By Natassja Bertram, University of Queensland, School of Journalism & Communication
With the second exam of the IOI being held today, informatics experts have said the competition develops more than just programming skills.
According to IOI 2013 Scientific Chair Associate Professor Ben Burton, having three tasks released simultaneously creates an ongoing challenge that showcases skills not only in informatics, but also in time management and stress control.
“You need to be patient, you need to be able to persevere and sometimes you need to go away and rethink problems,” Dr Burton said.
“You show that you won’t just repeat materials for an exam but you can solve difficult problems and not get flustered by them and put the time into solving them.”
It is these skills that Dr Burton said made IOI competitors stand out, particularly when applying for future employment or academic entry.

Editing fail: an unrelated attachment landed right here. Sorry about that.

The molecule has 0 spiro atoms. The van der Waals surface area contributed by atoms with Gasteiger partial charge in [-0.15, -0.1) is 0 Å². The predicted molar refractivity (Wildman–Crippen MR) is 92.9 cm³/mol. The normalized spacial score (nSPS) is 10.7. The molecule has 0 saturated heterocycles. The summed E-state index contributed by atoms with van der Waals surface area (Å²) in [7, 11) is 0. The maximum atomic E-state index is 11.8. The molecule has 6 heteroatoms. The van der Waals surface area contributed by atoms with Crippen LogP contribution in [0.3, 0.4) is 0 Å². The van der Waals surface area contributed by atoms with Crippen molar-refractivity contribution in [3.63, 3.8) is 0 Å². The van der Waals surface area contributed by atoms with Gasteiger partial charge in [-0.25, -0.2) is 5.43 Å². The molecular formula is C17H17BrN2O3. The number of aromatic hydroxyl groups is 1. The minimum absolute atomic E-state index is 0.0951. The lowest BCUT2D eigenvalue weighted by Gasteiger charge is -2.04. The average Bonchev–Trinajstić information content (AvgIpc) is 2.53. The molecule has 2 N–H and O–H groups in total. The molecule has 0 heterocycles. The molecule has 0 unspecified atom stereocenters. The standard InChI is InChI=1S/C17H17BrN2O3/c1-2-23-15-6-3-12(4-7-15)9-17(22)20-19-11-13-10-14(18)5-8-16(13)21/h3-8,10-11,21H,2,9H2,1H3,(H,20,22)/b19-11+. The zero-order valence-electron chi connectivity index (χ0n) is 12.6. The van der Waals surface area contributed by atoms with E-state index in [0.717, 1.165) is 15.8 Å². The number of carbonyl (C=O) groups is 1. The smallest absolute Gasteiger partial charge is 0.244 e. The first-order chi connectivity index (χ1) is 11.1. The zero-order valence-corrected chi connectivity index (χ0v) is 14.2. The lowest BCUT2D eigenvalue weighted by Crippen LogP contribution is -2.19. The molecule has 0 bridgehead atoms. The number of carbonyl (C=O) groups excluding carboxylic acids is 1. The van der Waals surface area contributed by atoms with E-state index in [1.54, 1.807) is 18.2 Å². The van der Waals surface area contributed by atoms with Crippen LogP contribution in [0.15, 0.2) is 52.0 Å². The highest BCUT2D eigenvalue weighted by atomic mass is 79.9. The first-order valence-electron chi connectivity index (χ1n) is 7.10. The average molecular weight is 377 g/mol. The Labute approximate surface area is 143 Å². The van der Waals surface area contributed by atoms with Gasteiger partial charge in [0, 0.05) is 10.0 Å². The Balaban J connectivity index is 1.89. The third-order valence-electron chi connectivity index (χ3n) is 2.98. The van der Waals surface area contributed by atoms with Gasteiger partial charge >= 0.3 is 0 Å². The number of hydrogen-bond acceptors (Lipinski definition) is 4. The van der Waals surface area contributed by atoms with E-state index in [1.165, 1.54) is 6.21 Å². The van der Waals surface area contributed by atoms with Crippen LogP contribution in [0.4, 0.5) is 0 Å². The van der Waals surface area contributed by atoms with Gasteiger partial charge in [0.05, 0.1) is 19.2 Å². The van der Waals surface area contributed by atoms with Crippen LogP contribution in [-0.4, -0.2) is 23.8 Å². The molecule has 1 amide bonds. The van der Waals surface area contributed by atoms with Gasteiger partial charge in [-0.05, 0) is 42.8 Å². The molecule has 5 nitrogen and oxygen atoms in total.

“These are the kinds of problems that as a typical high schooler, you barely see,” he said.
“At university, you see them a little more often, but these tasks require real world skills in complex problem solving.”
For United States’ competitor Johnny Ho, this will be his final Olympiad. He has already started putting these real world skills to use working at Quora, a community-organised question-and-answer website.
“The company I work for isn’t oriented on making money; it’s more concerned about spreading knowledge, which I think is a really cool goal,” Johnny said.
“A lot of people I work with have done this competition before and made a lot of money in banking but they’ve quit those jobs to work on something that actually helps people.”
This article was published on IOI Reporter, the official news channel for the IOI.